The stab dribble helps players make a decisive decision. If the drive decision is determined to be the best decision for an offensive player, then an immediate attack with no hesitation can take advantage of a recovering defender or help side defenders. If they cannot score it is because the defense prevented it. This creates secondary decisions. In this case we teach players how to attack and counter. Learn more about how a player reads advantage off the dribble here How to Teach Players to Read Advantage and DisadvantageThe Problem with a Long First StepThe stab dribble concept gets a player quicker into their second step. According to one of the top athletic movement specialist in the world, Lee Taft, “The long first step does slow players down because it is actually a brake. Anytime the foot is ahead of the knee it engages the hamstring in a braking action and it is not until the foot is behind the knee that we can push into the floor for power.” The quote came from a conversation with former Coaching Development Director at Basketball BC, Mike McNeill, who went on to say that he “spends time trying to get kids to take shorter steps and usually they feel the difference."Helps a Player Get Quicker into the DecisionGetting quicker into the second step also gets a player quicker to the shoot, drive or pass decision off the dribble. The stab dribble gets a player quickly into the application of the decision off the dribble. Since the ball gets to the floor faster, the offensive player is more engaged in reading the visual cues and distracting info responsible for decision-making. Now a player can read a shoulder to chest, or chest to chest advantage or disadvantage, to decide whether they should shoot, pass or counter a defensive coverage.Creates a More Direct Line of AttackWhen a player takes a step forward into a first step there is a tendency to also turn their chest away from the basket. This causes the initial path of the dribble drive to not go directly towards the basket. This path gives an advantage to an effective defender who can gap the step, and angle the offensive player away from the basket. Since a player using a stab dribble does not fully step until after the ball is already dribbled, there is no turn away from the basket. This allows the offensive player to read their advantage or disadvantage quicker. Attacking in a straight line forces a defender to gap deeper, and to drop step more, to counter the forward movement. A forward attack can also draw help defenders deeper if the help side defender(s) help to stop the ball.Adds Deception to a First StepJab steps can add deception prior to a first step attach. The problem is they can also pause the action. This gives the off the ball defenders more time to load up in help positions. We have talked about the value of no pause as this allows the offensive player to attack prior to the on the ball, and off the ball, defenders getting more organized. The deception on the stab dribble can help the offensive player to gain an advantage without pausing. This can give the attacker an advantage regardless of whether they have a quickness advantage or not on their defender. The deception comes from the ball getting to the floor with an inside-out action (like the hand movement of an inside-out dribble). This movement causes a player’s feet and shoulders to get outside their body. This often forces a defensive reaction (pause, lift, movement) that gives an advantage to the offensive player.More deception can come from the use of the three different stab dribbles. Each one can force a reaction in different ways, but all can be useful in creating an advantage.Why Teach the Stab Dribble to Youth PlayersAn added benefit for youth players is that the stab dribble removes forward stepping footwork from the decision to dribble the ball. This removes the possibility of a travel as the dribble is prior to the step.Removing the forward stepping footwork takes away a difficult learning variable in applying the first step concept. All a player needs to do is focus on getting the ball to the floor as fast as possible.How to Develop the Stab Dribble ConceptThe stab dribble can be developed using any techniques you use to develop first step. Below is an example of a drill, Back Drop 1-on-1, that isolates the movement to start live 1-on-1. For Basketball Immersion members, I uploaded how we teach stab dribble for the first time to new players. If you are not yet a member sign up to access this video, and the other video learning, here Get Access.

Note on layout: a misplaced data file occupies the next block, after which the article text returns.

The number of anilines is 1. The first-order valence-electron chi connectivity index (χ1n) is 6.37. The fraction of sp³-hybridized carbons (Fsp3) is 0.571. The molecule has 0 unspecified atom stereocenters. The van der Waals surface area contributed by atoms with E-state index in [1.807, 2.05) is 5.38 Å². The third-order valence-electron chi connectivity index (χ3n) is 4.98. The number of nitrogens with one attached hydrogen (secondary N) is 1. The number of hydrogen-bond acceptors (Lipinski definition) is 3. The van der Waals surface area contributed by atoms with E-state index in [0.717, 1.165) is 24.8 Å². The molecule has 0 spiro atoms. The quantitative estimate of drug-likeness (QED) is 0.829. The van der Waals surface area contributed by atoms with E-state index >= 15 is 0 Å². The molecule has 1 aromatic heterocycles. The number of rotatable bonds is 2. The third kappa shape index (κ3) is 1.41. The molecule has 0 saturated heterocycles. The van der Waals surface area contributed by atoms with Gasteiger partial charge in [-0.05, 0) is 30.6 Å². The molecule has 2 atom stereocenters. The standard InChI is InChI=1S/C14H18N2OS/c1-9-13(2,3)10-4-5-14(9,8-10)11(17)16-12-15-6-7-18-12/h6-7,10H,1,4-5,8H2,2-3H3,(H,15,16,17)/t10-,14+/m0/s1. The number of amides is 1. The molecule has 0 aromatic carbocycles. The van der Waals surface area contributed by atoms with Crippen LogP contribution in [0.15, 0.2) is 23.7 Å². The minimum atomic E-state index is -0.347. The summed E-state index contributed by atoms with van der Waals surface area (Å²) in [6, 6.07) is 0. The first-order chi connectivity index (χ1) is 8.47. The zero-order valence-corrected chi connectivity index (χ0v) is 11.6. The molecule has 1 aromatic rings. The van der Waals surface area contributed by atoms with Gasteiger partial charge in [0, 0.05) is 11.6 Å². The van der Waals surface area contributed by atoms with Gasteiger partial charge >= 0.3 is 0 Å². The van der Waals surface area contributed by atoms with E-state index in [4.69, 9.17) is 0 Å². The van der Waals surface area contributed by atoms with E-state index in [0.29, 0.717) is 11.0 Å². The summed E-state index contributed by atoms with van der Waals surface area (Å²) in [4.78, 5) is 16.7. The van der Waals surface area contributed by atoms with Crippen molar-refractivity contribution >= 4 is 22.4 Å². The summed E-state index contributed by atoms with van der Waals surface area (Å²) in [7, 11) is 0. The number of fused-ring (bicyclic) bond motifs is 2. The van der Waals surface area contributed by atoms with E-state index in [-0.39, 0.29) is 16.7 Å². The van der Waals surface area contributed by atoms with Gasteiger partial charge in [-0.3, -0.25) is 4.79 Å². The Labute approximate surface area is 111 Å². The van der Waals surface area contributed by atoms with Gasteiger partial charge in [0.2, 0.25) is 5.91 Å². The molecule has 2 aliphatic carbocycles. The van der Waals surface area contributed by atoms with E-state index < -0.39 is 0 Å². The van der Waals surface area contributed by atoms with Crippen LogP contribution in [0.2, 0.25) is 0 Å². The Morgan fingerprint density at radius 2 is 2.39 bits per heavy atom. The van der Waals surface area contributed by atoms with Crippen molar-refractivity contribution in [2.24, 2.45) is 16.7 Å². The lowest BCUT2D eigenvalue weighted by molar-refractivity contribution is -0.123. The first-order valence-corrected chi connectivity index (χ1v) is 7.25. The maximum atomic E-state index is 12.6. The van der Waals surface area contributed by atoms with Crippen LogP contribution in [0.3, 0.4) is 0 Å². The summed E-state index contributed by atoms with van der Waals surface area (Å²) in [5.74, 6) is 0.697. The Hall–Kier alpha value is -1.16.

Is the Stab Dribble the Perfect First Step Technique?No technique is perfect or exclusive in its use. My players don't always use a stab dribble. Many player's use it a lot. Some use it less. For all new players I teach it to there is a learning curve in its application. We teach it through emphasis within the one-on-one and small-sided games we use.